Thank you to all of you who commented on my last post, it was wonderful to read what inspires each of you to blog.  A huge variety of reasons, which is what makes blogging such a great platform for sharing.

30 comments:

  1. The books I read now are very gentle on the soul, normally village scenes if you like based in the fifties. No shocks just a calmness to help me relax at the end of the day. I remember my A'level English class having several more attendees than yours. My sons however was seriously over subscribed at the start they were three-four to a desk. Gosh I haven't read a serious book for years xx

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    1. I agree about the calmness, I need that in a book too.

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  2. that's why I despise those articles that proclaim "100" books you MUST read before you die " and it's all obscure ,life affirming, droning on and on without you having a clue what the author is on about.
    I adore books, i am a self confessed book worm, my book of the moment goes with me wherever I am , I don't have a specific genre that I like more than others, I read very much for pleasure, I don't want to read a book just because the "holier -than -thou's " think it's a literary great. I've never read war and peace, I've never read Jane Austen, or the Bronte sisters ( but I think I would like to at some point, just to see what the fuss is about) I also like a book that I can learn from, little snippets of knowledge you never knew that may come in handy in a quiz lol I also love reading about history and myths and legends
    my favorite authors are: Andy McDermott, Matthew Reilly, Lesley Pearse, Trisha Ashley, Katie Fforde, Carole Matthews and Michael Connelly (but only the Harry Bosch series)
    sorry for the long rant but it's one my favourite things to do,chattering about books haha :)

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    1. Those lists drive me mad too, in fact they positively put me off reading anything on them! I love that you take you books everywhere with you, I do that with knitting ;)

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  3. It's only the last few years that I've really got back in to reading, I think my O level English Lit class put me off, I can totally understand what you mean when you say you read books to enjoy them, not to tear them apart and find meaning. I usually read in bed before I go to sleep so I choose books which are very easy going. I'm so pleased that I got back in to reading as it's such a great way to relax.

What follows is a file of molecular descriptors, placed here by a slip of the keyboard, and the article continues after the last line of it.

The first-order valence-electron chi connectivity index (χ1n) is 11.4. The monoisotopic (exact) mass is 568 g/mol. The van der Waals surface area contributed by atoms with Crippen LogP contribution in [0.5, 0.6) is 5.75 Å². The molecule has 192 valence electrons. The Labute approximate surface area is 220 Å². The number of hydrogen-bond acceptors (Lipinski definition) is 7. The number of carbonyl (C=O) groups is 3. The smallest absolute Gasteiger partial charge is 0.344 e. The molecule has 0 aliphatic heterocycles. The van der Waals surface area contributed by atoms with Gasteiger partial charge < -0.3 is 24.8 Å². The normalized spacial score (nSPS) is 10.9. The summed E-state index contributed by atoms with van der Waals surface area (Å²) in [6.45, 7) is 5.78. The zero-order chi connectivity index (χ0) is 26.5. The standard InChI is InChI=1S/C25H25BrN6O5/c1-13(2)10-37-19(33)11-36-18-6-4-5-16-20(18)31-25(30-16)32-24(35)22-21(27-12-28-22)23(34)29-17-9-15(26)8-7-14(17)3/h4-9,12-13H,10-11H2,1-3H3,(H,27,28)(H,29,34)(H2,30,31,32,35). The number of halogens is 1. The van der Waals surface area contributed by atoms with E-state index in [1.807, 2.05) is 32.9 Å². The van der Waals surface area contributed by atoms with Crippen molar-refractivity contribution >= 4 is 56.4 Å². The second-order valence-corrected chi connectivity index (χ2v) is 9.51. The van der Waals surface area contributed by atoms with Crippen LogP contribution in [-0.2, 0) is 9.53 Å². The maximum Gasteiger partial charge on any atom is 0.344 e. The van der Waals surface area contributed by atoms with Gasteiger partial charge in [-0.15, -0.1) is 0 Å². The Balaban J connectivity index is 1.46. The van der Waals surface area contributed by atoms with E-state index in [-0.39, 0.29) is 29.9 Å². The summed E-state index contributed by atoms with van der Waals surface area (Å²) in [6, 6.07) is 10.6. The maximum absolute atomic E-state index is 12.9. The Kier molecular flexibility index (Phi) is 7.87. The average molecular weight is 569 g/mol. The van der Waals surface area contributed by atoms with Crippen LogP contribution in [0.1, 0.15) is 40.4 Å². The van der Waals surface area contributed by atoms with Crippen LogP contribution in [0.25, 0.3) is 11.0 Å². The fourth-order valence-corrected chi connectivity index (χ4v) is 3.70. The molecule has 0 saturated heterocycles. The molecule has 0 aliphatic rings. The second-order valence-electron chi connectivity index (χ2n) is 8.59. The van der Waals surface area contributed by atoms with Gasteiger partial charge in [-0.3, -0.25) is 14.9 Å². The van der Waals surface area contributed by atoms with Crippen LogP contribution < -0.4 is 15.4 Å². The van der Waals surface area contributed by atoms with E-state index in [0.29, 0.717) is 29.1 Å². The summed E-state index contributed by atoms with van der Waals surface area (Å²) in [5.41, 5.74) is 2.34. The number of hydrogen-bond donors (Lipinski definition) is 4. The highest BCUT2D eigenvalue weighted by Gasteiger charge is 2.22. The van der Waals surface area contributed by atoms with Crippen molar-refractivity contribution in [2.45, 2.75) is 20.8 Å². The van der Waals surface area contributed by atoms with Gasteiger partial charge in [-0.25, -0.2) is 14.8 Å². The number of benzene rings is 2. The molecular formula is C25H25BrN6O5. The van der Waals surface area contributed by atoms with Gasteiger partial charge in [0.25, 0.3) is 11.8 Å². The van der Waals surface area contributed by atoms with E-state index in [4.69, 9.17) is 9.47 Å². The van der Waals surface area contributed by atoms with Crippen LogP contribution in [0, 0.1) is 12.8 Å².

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    1. It does put you off doesn't it, like anything that doesn't give you any pleasure.

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  4. these days I often read to escape into another world, I struggle with anything too heavy and frequently give up on books, but am left dissatisfied by bland stories... one day I will find a new author I like and read everything they've ever written x

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    1. It's a fine balance. I hear you on the bland I have found so many of those and been totally disappointed by a book that had such potential from the end pages. Perhaps they talk them up so much just to get you to buy the book, they are not seriously expecting anyone to read them!

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  5. I must say I am drawn to the cover art, or the flap overview of a new-to-me book. Once I am seriously considering it, I look up the overall rating on Goodreads and over 3.5 is a definite read for me!

    I love stories with lots of characters and dialogue and of course family drama.

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    1. I am definitely drawn to the cover art, it is what makes me pick a book up in the first place. But then I have to keep it in my hands and want to read it so it has to pull me in too.